In response to statement of the principles by the AFA regarding the AFA's stance on homosexuality, which stated, "We oppose the efforts of the gay movement to force its agenda in education, government, business and the workplace through law, public policy and the media," About.com editor Austin Cline stated, "The AFA's opposition here is quite reminiscent of the oppostion mounted by groups like the KKK, another good Christian organization, to civil rights for blacks. They, too, fought the concept of accepting blacks living and working with whites as being 'normal.'"
In 1996, responding to a complaint from an AFA member who was participating in an AFA campaign targeting gay journalists, the Fort Worth Star-Telegram transferred a gay editor out of a job that occasionally required him to work with schoolchildren. The AFA targeted the editor due to cartoon strips he created, which were published in homosexual magazines. The paper apparently acted on the AFA's unsubstantiated statement that the editor was "preoccupied with the subjects of pedophilia and incest."
On the October 11, 2005, AFA broadcast, Tim Wildmon agreed with a caller that cable networks like Animal Planet and HGTV featured "evidence of homosexuality and lesbian people" and added that "you have to watch out for children's programs today as well because they'll slip it in there as well."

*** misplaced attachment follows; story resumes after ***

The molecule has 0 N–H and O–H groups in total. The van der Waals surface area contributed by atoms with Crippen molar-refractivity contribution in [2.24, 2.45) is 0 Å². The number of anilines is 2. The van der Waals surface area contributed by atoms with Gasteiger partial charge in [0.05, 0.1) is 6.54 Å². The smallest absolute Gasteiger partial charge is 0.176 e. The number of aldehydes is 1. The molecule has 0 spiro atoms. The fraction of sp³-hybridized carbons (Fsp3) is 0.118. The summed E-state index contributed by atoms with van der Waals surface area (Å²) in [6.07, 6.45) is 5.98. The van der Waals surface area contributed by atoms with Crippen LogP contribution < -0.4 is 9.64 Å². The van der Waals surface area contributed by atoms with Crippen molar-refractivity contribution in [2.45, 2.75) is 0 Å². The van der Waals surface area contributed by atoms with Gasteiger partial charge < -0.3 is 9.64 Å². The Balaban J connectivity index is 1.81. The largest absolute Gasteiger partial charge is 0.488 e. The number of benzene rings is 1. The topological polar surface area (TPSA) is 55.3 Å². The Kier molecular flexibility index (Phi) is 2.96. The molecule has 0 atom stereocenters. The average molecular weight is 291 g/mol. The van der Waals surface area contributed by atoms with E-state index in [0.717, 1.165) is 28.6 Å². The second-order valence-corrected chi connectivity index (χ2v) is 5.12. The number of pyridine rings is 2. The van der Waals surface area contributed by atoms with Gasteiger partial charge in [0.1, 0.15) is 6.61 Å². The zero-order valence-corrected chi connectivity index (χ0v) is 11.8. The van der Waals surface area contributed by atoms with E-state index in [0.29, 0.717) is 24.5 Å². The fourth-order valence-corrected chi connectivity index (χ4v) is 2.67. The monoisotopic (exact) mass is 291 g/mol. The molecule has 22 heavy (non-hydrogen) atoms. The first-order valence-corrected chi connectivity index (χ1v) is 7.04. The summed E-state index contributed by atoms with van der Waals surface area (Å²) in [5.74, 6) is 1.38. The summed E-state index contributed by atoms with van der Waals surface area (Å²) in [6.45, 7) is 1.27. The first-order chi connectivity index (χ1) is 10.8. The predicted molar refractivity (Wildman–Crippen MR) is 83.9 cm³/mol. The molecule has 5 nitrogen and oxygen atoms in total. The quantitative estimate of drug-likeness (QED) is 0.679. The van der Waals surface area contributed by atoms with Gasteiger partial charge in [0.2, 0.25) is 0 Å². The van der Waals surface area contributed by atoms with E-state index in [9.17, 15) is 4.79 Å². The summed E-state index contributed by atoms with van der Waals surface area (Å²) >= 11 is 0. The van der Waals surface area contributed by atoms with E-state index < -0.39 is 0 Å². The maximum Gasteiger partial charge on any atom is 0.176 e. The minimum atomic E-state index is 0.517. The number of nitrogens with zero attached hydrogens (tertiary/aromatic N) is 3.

Inter-group coordination[edit | edit source]
Criticism and controversy[edit | edit source]
Boycotts[edit | edit source]
In 1989, AFA boycotted WaldenBooks to persuade Walden Books from selling Playboy and Penthouse magazines and as a result, WaldenBooks launched an advertisement campaign against censorship, asserting First Amendment rights. WaldenBooks, American Booksellers Association, Council for Periodical Distributors Association, International Periodical Distributors Association, and Duvall Bibb Services launched a lawsuit against the AFA in October 1989, under the Federal Racketeer Influenced and Corrupt Organizations Act (RICO) and the Florida State RICO Acts, which protect an organization’s right to conduct business without harassment or threats.
Since 2006, the AFA has boycotted and encourages the boycotting of Kohls stores on the basis that the outlet does not specifically use the word "Christmas" in advertisements between November and December, regardless of the fact that Kohls' was founded by the Jewish Max Kohl and operated by his family until the 1980s; the company still maintains strong ties with the Jewish community.
Homosexuality[edit | edit source]
Southern Poverty Law Center has stated one of AFA's goals is to "help drive the religious right's anti-gay crusade." Organizations, such as Human Rights Campaign, GLAAD, Southern Voice, People for the American Way, The Advocate, CNET, Edmunds American Humanist Association, AfterEllen.com, 365 gay, and QSanAntonio.com have labeled the AFA as an "anti-gay" organization. The Washington Times have stated the AFA's web site is "anti-gay."